And thus much concerning the doctrine of Faith and Justification; whereby it may appear, to what horrible blindnesse and blas­phemy the Church of Rome is now fallen, where this kind of doctrine is not onely suf­fered, but also publikely professed, with speak­ing against faith, thus blaspemously dare say, ‘Fides illa, qua quis firmiter credit, & certo statuit propter Christum sibi remissa esse pec­cata, seseque possefsurum vitam aeternam, non fides est, sed temeritas; non Spiritus sancti persuasio, sed humanae audaciae praesumptio:’ That is, That faith whereby a man firmly be­leeveth, and certainly assureth himselfe that for Christs sake his sins be forgiven him, and that he shall possesse eternall life, is not faith, but rashnesse; not the perswasion of the holy Spirit, but presumption of mans boldnesse. Ex Lindano in epitome doctrinae Evangelicae. This Relation, as farre as it is Mr. Foxes, is truly word for word set down, unlesse some doubtfull phrase were explained by the Wri­ter, [Page 40] for the benefit of the curteous Reader, and hath (excepting the explanations) been seven times publikely Printed by Publike Authority.

Mr. Foxes Touchstone, to know Truth from Error, by certaine Prin­ciples and generall Verities, grounded upon the truth of Gods word.

The first Principle.

AS sin and death came originally by the disobedience of one, to all men of his generation by nature; so righteousnesse and life cometh originally by the obedience of one, to all men regenerated of him by faith and baptisme. Rom. 5. chap. Ioh. 3.5.

II. The Promise of God was freely given to our first Parents, without their deserving, that, The seed of the woman should breake the serpents head. Gen. 3.15.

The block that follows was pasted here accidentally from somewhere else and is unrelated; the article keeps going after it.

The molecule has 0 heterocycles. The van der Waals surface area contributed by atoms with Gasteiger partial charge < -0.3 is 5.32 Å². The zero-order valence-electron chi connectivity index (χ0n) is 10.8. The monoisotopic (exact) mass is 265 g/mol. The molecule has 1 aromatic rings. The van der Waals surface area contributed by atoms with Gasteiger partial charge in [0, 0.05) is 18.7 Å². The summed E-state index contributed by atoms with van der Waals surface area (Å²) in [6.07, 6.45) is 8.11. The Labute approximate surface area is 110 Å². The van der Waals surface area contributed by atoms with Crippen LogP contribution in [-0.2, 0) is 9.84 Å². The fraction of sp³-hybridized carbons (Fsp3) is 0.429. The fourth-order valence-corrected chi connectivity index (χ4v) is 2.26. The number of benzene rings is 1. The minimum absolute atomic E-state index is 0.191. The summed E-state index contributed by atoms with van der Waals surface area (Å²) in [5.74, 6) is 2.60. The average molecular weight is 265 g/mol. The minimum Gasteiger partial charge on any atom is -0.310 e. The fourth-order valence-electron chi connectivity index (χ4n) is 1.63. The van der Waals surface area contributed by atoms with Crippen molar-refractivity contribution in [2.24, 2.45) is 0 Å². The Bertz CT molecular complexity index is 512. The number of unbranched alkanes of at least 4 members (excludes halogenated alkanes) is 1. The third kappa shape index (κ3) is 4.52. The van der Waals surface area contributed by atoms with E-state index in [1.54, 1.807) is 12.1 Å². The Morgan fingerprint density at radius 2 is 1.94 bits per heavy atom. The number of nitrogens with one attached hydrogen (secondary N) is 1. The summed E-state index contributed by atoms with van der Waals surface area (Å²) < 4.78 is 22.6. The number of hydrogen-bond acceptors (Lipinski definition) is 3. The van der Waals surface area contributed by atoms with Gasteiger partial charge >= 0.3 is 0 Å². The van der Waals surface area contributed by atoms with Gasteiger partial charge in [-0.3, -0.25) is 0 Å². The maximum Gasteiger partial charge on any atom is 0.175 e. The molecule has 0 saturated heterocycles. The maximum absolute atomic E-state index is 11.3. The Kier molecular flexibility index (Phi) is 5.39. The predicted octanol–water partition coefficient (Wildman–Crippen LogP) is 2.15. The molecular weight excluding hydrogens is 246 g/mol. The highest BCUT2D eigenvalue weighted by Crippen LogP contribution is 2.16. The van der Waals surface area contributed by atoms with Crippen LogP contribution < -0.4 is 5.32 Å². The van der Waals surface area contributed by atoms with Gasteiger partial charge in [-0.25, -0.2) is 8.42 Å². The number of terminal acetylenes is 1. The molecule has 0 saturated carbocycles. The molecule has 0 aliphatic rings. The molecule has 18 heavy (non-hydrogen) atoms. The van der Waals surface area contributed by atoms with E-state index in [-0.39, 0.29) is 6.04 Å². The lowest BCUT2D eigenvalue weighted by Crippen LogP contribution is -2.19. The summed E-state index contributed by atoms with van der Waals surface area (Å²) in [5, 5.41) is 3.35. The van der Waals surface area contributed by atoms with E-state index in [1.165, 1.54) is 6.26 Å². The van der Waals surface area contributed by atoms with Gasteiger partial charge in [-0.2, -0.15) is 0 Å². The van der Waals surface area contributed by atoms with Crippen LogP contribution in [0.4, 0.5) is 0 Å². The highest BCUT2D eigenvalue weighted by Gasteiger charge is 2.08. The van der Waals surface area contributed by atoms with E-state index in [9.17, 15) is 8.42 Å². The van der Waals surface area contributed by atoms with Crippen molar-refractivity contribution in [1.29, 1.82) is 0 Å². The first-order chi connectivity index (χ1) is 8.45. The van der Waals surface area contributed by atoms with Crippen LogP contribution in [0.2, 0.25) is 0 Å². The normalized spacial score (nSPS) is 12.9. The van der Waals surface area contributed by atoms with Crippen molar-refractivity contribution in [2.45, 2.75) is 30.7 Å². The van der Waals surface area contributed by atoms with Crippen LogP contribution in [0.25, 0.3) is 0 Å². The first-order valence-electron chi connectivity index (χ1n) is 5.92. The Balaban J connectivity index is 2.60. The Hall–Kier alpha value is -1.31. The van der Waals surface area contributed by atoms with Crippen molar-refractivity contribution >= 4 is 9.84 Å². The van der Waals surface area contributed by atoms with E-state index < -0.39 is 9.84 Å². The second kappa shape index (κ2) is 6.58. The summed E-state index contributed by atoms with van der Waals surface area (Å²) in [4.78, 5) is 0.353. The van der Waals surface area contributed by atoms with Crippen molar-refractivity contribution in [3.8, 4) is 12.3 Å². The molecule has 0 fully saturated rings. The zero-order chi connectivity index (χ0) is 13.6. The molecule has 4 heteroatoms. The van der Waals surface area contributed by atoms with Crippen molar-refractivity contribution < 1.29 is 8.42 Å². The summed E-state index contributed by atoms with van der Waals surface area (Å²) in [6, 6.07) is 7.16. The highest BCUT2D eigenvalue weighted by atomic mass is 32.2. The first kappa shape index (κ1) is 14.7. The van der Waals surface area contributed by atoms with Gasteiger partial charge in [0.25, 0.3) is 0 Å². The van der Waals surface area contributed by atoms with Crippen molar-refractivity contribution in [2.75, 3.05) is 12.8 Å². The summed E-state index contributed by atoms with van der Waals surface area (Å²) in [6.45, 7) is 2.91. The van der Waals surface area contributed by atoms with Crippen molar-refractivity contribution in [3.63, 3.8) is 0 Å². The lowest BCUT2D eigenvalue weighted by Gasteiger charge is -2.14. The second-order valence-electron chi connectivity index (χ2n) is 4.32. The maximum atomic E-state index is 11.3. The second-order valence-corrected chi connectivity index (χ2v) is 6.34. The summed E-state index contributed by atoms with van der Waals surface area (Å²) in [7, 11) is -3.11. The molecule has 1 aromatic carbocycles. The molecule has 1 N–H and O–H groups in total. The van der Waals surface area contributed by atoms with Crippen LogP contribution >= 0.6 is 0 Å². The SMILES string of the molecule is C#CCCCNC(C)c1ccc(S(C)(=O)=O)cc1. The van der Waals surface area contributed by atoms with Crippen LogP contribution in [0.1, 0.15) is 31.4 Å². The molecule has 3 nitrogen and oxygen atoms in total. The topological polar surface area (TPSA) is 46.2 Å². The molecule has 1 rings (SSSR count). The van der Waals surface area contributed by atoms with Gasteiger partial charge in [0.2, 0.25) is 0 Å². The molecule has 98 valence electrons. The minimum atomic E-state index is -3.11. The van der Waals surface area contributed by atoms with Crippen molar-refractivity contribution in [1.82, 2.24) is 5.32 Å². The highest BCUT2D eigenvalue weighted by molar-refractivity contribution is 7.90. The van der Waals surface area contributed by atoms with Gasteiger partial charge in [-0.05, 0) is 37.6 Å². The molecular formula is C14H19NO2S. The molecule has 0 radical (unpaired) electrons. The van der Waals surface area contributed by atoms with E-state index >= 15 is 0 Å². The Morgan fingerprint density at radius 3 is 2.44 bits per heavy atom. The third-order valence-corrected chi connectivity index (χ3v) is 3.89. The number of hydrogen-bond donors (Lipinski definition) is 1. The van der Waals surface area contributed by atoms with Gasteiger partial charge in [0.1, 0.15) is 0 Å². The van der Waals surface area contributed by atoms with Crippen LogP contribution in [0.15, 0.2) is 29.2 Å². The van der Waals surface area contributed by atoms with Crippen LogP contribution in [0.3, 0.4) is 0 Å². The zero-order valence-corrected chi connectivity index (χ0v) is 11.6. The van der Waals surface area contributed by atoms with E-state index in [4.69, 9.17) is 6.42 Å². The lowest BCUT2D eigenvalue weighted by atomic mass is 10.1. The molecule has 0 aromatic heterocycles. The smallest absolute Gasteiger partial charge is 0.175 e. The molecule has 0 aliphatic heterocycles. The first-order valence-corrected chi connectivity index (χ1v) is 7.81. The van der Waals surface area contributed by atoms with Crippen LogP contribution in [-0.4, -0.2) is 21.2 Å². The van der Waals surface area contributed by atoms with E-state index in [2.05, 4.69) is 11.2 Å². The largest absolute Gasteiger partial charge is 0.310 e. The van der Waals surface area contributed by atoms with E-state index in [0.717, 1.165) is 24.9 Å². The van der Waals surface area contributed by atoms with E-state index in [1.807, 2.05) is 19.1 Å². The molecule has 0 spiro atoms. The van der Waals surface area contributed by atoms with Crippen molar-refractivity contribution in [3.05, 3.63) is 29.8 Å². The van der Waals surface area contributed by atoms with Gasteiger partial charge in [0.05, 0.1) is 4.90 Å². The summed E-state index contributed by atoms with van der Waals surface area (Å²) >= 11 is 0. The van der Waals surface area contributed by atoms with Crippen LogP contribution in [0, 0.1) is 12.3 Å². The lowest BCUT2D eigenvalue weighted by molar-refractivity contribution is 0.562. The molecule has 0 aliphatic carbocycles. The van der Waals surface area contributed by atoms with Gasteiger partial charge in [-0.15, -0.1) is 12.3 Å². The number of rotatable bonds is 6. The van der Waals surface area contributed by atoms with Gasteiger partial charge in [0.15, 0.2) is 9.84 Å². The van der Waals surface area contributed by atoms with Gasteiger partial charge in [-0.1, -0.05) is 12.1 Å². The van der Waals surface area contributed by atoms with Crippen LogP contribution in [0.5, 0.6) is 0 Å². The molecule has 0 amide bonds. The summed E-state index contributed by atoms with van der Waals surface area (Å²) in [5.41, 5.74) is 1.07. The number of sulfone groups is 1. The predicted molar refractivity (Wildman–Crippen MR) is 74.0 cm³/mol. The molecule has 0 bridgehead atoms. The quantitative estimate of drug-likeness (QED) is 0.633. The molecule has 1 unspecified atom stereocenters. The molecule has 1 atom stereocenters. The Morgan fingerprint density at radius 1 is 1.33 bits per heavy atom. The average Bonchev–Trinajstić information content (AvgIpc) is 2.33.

III. The Promise was given freely to A­braham, before hee deserved any thing, that, In his seed all Nations should be blessed. Gen. 12.3. compared with Gal. 3.8.

IV. To the word of God neither must wee adde, nor take from it. Deut. 4.2.

[Page 41]V. Hee that doth the works of the Law, shall live therein. Levit. 18. Gal. 3.12.

VI. Accursed is hee which abideth not in every thing that is written in the book of the Law. Deut. 27. Gal. 3.10.

VII. God onely is to be worshipped. Deut. 6. Luke 4.

VIII. All our righteousnesse is like the defiled or polluted rags. Esay 64. 6.

IX. In all my holy hill they shall not kill nor slay, saith the Lord. Esay 11.9.

X. God loveth mercy and obedience more than sacrifice. Hos. 6.6. 1 Sam. 15.22.

XI. The Law worketh anger, condemn­eth, and openeth sin. Rom. 3.20.

XII. The end of the Law is Christ for righteousnesse to every one that beleeveth. Rom. 10. 4.

XIII. Whosoever beleeveth, and is bap­tized, shall be saved. Mar. 16.16.

XIV. A man is justified by faith, without workes; freely, by grace, not of our selves. Gal. 2.16. Ephes. 2.8.

XV. There is no remission of sins with­out bloud. Heb. 9.22.

XVI. Whatsoever is not of faith is sinne. Rom. 14.23. Without faith it is impossible to please God. Heb. 11.6.

XVII. One Mediatour between God and man, Christ Jesus. 1 Tim. 2. 5. And hee is [Page 42] the propitiation for our sinnes. 1 Ioh. 2.2.

XVIII. Whosoever seeketh in the Law to be justified, is fallen from grace. Gal. 5.4.

XIX. In Christ be all the promises of God Est & Amen. 2 Cor. 1.20.

XX. Let every soule be subject to superi­our Powers. Rom. 13. 1. Giving to Cesar that which is Cesars; and to God, that which is Gods. Mat. 22.21.

These Principles, and infallible rules of the Scripture, as no man can deny, so if they be granted, the doctrine then of the Popes Church must needs be found not to be Ca­tholike, but rather full of Errors and Heresies. Fox, in the book of Martyrs, Tom. 1: pag. 22 these are recorded, and have been seven times publikely imprinted.

Soli Deo Gratia.